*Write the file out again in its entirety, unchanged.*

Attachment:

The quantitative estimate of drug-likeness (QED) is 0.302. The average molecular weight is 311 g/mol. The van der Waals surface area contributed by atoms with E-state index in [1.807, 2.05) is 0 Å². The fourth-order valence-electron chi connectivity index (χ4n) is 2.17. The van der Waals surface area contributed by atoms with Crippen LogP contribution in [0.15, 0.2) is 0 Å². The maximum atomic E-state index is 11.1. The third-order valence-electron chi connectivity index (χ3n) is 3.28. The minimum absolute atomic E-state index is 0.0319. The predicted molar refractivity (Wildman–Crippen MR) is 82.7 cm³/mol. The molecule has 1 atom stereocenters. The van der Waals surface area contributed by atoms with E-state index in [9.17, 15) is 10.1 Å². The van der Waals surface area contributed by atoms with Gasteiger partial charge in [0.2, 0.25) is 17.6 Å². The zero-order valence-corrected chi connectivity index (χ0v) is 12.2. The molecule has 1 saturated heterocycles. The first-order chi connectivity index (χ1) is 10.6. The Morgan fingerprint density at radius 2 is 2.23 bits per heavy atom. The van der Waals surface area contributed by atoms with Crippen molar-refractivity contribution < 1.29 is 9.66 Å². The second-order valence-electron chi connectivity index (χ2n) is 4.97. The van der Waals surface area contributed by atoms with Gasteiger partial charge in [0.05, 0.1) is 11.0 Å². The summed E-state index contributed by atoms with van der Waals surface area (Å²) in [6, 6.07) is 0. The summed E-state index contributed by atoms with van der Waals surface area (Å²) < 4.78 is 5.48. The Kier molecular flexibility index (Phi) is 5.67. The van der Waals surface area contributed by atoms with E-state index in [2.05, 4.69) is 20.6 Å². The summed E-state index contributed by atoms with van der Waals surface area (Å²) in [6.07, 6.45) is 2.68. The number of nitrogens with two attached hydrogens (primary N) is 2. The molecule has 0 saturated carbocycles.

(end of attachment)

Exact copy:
The quantitative estimate of drug-likeness (QED) is 0.302. The average molecular weight is 311 g/mol. The van der Waals surface area contributed by atoms with E-state index in [1.807, 2.05) is 0 Å². The fourth-order valence-electron chi connectivity index (χ4n) is 2.17. The van der Waals surface area contributed by atoms with Crippen LogP contribution in [0.15, 0.2) is 0 Å². The maximum atomic E-state index is 11.1. The third-order valence-electron chi connectivity index (χ3n) is 3.28. The minimum absolute atomic E-state index is 0.0319. The predicted molar refractivity (Wildman–Crippen MR) is 82.7 cm³/mol. The molecule has 1 atom stereocenters. The van der Waals surface area contributed by atoms with E-state index in [9.17, 15) is 10.1 Å². The van der Waals surface area contributed by atoms with Gasteiger partial charge in [0.2, 0.25) is 17.6 Å². The zero-order valence-corrected chi connectivity index (χ0v) is 12.2. The molecule has 1 saturated heterocycles. The first-order chi connectivity index (χ1) is 10.6. The Morgan fingerprint density at radius 2 is 2.23 bits per heavy atom. The van der Waals surface area contributed by atoms with Crippen molar-refractivity contribution < 1.29 is 9.66 Å². The second-order valence-electron chi connectivity index (χ2n) is 4.97. The van der Waals surface area contributed by atoms with Gasteiger partial charge in [0.05, 0.1) is 11.0 Å². The summed E-state index contributed by atoms with van der Waals surface area (Å²) in [6, 6.07) is 0. The summed E-state index contributed by atoms with van der Waals surface area (Å²) < 4.78 is 5.48. The Kier molecular flexibility index (Phi) is 5.67. The van der Waals surface area contributed by atoms with E-state index in [2.05, 4.69) is 20.6 Å². The summed E-state index contributed by atoms with van der Waals surface area (Å²) in [6.07, 6.45) is 2.68. The number of nitrogens with two attached hydrogens (primary N) is 2. The molecule has 0 saturated carbocycles.